“Amazon as an e-commerce retailer has a lot of insight into delivery and fulfilment and logistics and about what works and what doesn't, and what is better for customers. It is its own customer, in a sense. And that's perspective that a FedEx or UPS will lack,” he says. 

Littunen also describes a virtuous cycle, where each new line of business feeds off, and feeds, the previous ones. 

“E-commerce is not a very profitable business,” he says. “It’s got razor-thin margins and everyone’s competing on price.The only way you can survive there is having large economies of scale – but also finding non-retail ways of making money from those transactions.”

In other words, it is not only that Amazon’s high-margin businesses cross-subsidise its retail operations, it is that these businesses also increase the value of every product it sells, because those products are now doubling or tripling as data points or as objects of advertising efforts.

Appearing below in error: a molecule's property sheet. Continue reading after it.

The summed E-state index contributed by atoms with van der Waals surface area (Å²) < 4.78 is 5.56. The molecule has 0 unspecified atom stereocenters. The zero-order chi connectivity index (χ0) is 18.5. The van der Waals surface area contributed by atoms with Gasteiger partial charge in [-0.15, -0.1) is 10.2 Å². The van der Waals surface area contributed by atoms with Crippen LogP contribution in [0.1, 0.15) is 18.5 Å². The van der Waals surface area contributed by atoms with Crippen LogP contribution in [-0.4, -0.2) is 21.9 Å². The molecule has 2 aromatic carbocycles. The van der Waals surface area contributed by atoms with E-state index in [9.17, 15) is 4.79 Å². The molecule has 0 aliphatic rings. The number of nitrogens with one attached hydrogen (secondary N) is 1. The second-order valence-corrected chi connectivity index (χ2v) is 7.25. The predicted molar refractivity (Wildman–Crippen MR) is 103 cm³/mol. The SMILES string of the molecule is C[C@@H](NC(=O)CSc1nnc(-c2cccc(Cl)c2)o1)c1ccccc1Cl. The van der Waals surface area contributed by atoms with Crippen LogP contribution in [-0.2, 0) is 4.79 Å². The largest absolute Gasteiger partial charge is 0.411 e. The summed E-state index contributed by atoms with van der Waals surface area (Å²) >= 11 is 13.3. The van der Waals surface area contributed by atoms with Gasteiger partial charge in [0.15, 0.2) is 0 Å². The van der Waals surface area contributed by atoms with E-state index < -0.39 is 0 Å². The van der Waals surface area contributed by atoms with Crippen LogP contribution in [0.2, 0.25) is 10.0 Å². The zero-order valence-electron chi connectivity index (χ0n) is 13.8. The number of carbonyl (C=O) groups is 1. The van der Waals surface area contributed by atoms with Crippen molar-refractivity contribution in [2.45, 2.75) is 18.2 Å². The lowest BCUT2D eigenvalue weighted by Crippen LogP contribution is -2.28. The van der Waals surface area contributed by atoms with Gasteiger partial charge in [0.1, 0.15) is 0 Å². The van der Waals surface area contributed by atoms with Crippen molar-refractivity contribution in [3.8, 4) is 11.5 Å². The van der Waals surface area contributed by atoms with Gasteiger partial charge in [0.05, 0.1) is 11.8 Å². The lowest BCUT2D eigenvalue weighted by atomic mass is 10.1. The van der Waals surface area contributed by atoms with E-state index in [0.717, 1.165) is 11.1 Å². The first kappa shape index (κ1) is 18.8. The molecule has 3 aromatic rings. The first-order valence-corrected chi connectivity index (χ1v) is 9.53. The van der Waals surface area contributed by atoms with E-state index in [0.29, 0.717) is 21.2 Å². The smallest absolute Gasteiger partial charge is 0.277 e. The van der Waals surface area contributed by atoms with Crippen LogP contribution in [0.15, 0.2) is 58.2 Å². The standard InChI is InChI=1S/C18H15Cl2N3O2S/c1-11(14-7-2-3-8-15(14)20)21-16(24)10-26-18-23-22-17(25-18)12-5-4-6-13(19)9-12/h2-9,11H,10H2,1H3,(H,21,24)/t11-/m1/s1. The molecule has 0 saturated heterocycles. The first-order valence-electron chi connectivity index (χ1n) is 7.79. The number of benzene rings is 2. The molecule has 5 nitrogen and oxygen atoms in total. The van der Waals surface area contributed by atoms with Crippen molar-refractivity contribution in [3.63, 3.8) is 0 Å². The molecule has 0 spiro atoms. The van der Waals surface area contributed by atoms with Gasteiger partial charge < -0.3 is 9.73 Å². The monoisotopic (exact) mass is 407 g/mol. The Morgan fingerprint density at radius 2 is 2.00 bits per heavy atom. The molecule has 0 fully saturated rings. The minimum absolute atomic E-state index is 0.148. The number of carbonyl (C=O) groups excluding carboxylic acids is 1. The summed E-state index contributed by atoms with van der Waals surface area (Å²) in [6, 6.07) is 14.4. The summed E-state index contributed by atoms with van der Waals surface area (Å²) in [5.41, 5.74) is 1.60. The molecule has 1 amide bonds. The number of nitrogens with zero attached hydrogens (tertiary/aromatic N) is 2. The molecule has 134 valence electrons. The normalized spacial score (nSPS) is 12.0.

But then, Littunen says, instead of keeping the extra money, Amazon ploughs it directly back into cutting retail prices even further. At which point the cycle begins again.

That’s not to say that it always gets it right. Littunen says that Amazon expects its MBA adventurers to operate on shoestring budgets – which sometimes creates good discipline, but sometimes undermines them. Moreover, when Amazon moves away from projects which are directly symbiotic with its retail business, it tends to falter. 

Littunen cites Amazon Game Studios, intended to produce video games for Android phones and Kindle Fire devices, which hired a rash of eye-catching talent in 2014 and then made barely a ripple.

What does the future hold? Amazon’s high-tech warehouses could be an interesting export. Licensing its pack-and-ship robots to other e-commerce companies would help it scoop up even more data about the business of buying, selling, and moving things around.